The Center for Global Energy Studies said the Saudi position on boosting output to depress the market had gone through "a much-needed overhaul" after earlier government comments sent prices spiraling in response to anxiety over supplies.
Saudi Oil Minister Ali Naimi caused concern in the oil trade in March after he appeared to rule out higher production, arguing that demand didn't exist to justify greater Saudi supplies.
Last week the minister changed tack and declared the kingdom wasn't happy with the high level of oil prices, was determined to see them come down and was working toward that goal.
Naimi said Saudi production rose from 9.9 million barrels a day in March to 10 million barrels per day in April and further Saudi capacity existed to boost production to 12.5 million barrels per day if needed.
Naimi's shift on the kingdom's oil production and capacity followed a flurry of media comment and analyses that cast doubt on Saudi Arabia's actual oil reserves and its capacity to sustain higher production.
Some analyses cited Saudi Arabia's diminishing usefulness to Western strategic interests, a sensitive subject in the capital Riyadh.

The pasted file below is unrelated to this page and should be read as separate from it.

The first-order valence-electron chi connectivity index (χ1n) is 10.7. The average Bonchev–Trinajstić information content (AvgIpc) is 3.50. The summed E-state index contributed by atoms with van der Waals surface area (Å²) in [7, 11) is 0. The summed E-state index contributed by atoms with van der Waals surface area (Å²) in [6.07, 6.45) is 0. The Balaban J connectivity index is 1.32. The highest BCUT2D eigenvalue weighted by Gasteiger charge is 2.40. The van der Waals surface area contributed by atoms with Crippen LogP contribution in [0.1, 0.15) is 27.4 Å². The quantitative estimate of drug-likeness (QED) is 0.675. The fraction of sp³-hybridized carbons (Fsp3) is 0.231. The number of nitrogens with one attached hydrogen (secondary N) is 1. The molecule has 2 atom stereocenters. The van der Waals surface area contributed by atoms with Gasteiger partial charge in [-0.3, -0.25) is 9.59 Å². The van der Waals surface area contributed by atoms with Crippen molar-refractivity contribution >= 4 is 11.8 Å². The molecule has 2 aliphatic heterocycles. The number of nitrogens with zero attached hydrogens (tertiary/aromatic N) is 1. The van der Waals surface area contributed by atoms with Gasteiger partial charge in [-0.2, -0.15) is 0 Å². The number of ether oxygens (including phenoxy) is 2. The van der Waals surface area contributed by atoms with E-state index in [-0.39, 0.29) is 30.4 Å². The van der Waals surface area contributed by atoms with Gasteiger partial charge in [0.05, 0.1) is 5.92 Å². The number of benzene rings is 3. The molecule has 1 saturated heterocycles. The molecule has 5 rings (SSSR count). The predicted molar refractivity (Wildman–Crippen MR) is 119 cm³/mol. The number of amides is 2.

CGES said Naimi's revised position would comfort those who felt alarmed by his March comments.
"The tone of Ali Naimi's earlier remarks, which appeared to deny that Saudi Arabia had any means of influencing oil prices, did little to comfort the market.
"The later comments, in which the minister gave a clear indication of how the kingdom would use its position as the holder of most of the world's spare capacity to influence prices, was exactly what the market needed," CGES said.
Crude oil prices have yet to react substantially to Naimi's assurances and climbed close to $104 per barrel in New York trading Monday but mostly in response to European supply concerns. West Texas Intermediate crude oil for June delivery added 77 cents and hit $103.88 on the New York Mercantile Exchange.
The think tank said Naimi's change of heart could be due to late realization that higher prices would hurt growth not only in the emerging markets but also India and China, two long-term customers for Saudi oil.
Already China's growth is under closer scrutiny because of continuing recession in the industrial countries that are members of the Organization of Economic Cooperation and Development.
"A prolonged economic depression in the OECD countries would undermine China's export‐led growth, hitting its oil demand and the market for Saudi Arabia's crude," CGES said.
However, it said, Saudi Arabia wouldn't want the oil price to fall to less than $100 a barrel.
Oil industry analysts say success in Iran nuclear talks is likely to depress prices on perception of ample long-term global supplies in the market. A negotiation breakthrough may prompt Saudi Arabia to shift its production policy again to ensure prices don't drop much below $100 a barrel.